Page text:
Activity Suggestions to Accompany the Book:

1. Investigate Leaf Age

One way Meg Lowman studied trees was to investigate leaf ages.

In areas where trees lose all their leaves in the fall, leaf age isn't a big question. However, some trees may be evergreen, or in warm climates may keep their leaves year around.

If you’d like to find out how long the leaves live on trees or shrubs in your neighborhood, choose some freshly emerged leaves and mark them with an acrylic marker. The young leaves are a lighter, brighter green color and are often softer in texture.

If you don't have a marker, you could also mark the leaves with tags or ties, anything that won’t wear or fall off or interfere with normal leaf development and photosynthesis. Record how many leaves you tag, when you tag them, and roughly where they are in the tree.

Check your leaves periodically. You might want to mark more leaves each time if you see new, fresh ones. This is a long-term project, so be patient.

We marked some of the new leaves on our lemon tree, which is evergreen here, a few years ago. Our marked leaves remained on the tree through one entire year. The tree dropped a lot of leaves a couple of times, but our marked ones held on. Unfortunately, our marked leaves were lost before the experiment was finished when someone -- who didn't know about our experiment -- trimmed the tree.

Let us know what kind of tree or shrub you choose and how long the leaves last.

2. Be a Fallen Leaf Detective

If you live in an area where the leaves come off in the fall, you can do a lot of leaf investigations. For example, you can figure out which leaves came from which trees.

Gather a good tree identification guide that shows both leaf shape and bark patterns. Identify the leaf by its shape, then find the tree by its bark pattern, color, and general shape.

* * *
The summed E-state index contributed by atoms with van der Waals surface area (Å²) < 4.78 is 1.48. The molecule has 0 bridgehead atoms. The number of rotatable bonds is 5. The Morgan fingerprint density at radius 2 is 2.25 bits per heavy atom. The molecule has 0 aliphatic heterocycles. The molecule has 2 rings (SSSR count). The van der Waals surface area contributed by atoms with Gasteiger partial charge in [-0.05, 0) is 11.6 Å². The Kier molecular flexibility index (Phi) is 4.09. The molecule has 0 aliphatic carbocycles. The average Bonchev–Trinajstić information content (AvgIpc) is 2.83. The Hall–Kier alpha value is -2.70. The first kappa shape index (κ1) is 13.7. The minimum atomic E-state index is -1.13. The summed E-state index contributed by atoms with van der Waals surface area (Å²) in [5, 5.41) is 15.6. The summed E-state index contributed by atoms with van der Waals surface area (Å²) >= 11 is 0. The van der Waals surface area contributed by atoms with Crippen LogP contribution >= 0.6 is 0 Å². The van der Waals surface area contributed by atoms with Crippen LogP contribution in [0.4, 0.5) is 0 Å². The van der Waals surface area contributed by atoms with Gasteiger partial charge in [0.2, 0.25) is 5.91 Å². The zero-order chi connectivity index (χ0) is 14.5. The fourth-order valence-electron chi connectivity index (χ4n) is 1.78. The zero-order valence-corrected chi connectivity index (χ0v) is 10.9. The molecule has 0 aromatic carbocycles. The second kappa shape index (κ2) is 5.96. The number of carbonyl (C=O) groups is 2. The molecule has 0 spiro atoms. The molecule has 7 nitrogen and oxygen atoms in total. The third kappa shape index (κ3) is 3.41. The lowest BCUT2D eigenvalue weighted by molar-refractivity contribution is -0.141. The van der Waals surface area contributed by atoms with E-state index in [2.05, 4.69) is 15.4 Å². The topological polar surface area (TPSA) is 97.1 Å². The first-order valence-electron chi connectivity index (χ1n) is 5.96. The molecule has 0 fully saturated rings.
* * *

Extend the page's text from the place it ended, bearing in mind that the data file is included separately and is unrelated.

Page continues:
Start with some trees you know well to practice then move on to unknowns. Remember that leaves blow around. Look for nuts/seeds to match with the trees that produced them, as well. Treat it like a game.

During a quiet moment, take a good look at the trees. Once the trees have lost their leaves, other aspects of their structure are revealed, such as the texture of the bark, the shape of the branches, even the leaf scars on the twigs. Compare different trees. Close your eyes and feel the bark. Listen. Smell the wood. Do trees smell differently? Talk about your findings.



Reading age : 7 - 10 years
Publisher : Calkins Creek; Illustrated edition (February 9, 2021)
ISBN-10 : 1684371775
ISBN-13 : 978-1684371778

Disclosure: This book was provided electronically for review purposes. Also, I am an affiliate with Amazon so I can provide you with cover images and links to more information about books and products. As you probably are aware, if you click through the highlighted title link and purchase a product, I will receive a very small commission, at no extra cost to you. Any proceeds help defray the costs of hosting and maintaining this website.

See more about the book in this trailer.

Check out the other stops on the blog tour for interviews with the author, activity suggestions, and giveaways ending soon at Mrs. Knott's Book Nook and Unleashing Readers!

The Giveaway

Please let me know if you have any difficulty entering.

a Rafflecopter giveaway

We're also participating in:

Come visit the STEM Friday blog each week to find more great Science, Technology, Engineering and Math books.